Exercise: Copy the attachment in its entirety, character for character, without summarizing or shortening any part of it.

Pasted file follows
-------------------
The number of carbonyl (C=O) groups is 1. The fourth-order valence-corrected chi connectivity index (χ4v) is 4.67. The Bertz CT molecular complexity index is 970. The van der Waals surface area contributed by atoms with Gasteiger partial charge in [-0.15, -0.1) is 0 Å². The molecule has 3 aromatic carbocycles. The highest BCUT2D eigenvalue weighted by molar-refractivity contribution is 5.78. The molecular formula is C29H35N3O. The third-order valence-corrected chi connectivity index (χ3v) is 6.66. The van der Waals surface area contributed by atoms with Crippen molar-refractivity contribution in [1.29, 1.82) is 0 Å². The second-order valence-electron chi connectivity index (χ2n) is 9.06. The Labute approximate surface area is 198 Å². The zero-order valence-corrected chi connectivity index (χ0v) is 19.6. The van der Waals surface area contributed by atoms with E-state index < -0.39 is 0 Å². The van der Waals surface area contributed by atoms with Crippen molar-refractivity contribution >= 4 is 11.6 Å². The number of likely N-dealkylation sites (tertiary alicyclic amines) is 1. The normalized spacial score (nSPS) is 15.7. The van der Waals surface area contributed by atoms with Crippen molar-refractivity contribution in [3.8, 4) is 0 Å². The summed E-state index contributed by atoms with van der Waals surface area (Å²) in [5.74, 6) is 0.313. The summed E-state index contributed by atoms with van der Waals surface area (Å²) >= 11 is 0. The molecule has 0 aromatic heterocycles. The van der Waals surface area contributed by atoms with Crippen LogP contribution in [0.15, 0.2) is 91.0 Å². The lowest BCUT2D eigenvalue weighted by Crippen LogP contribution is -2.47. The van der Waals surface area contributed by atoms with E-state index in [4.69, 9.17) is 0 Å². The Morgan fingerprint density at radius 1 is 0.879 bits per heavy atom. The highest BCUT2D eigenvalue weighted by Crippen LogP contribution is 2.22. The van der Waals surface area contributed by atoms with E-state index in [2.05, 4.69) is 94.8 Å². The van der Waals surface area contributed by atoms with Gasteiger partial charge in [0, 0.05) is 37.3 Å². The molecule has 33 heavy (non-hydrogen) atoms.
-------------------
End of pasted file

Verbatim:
The number of carbonyl (C=O) groups is 1. The fourth-order valence-corrected chi connectivity index (χ4v) is 4.67. The Bertz CT molecular complexity index is 970. The van der Waals surface area contributed by atoms with Gasteiger partial charge in [-0.15, -0.1) is 0 Å². The molecule has 3 aromatic carbocycles. The highest BCUT2D eigenvalue weighted by molar-refractivity contribution is 5.78. The molecular formula is C29H35N3O. The third-order valence-corrected chi connectivity index (χ3v) is 6.66. The van der Waals surface area contributed by atoms with Crippen molar-refractivity contribution in [1.29, 1.82) is 0 Å². The second-order valence-electron chi connectivity index (χ2n) is 9.06. The Labute approximate surface area is 198 Å². The zero-order valence-corrected chi connectivity index (χ0v) is 19.6. The van der Waals surface area contributed by atoms with E-state index < -0.39 is 0 Å². The van der Waals surface area contributed by atoms with Crippen molar-refractivity contribution >= 4 is 11.6 Å². The number of likely N-dealkylation sites (tertiary alicyclic amines) is 1. The normalized spacial score (nSPS) is 15.7. The van der Waals surface area contributed by atoms with Crippen molar-refractivity contribution in [3.8, 4) is 0 Å². The summed E-state index contributed by atoms with van der Waals surface area (Å²) in [5.74, 6) is 0.313. The summed E-state index contributed by atoms with van der Waals surface area (Å²) >= 11 is 0. The molecule has 0 aromatic heterocycles. The van der Waals surface area contributed by atoms with Crippen LogP contribution in [0.15, 0.2) is 91.0 Å². The lowest BCUT2D eigenvalue weighted by Crippen LogP contribution is -2.47. The van der Waals surface area contributed by atoms with E-state index in [4.69, 9.17) is 0 Å². The Morgan fingerprint density at radius 1 is 0.879 bits per heavy atom. The highest BCUT2D eigenvalue weighted by Crippen LogP contribution is 2.22. The van der Waals surface area contributed by atoms with E-state index in [2.05, 4.69) is 94.8 Å². The van der Waals surface area contributed by atoms with Gasteiger partial charge in [0, 0.05) is 37.3 Å². The molecule has 33 heavy (non-hydrogen) atoms.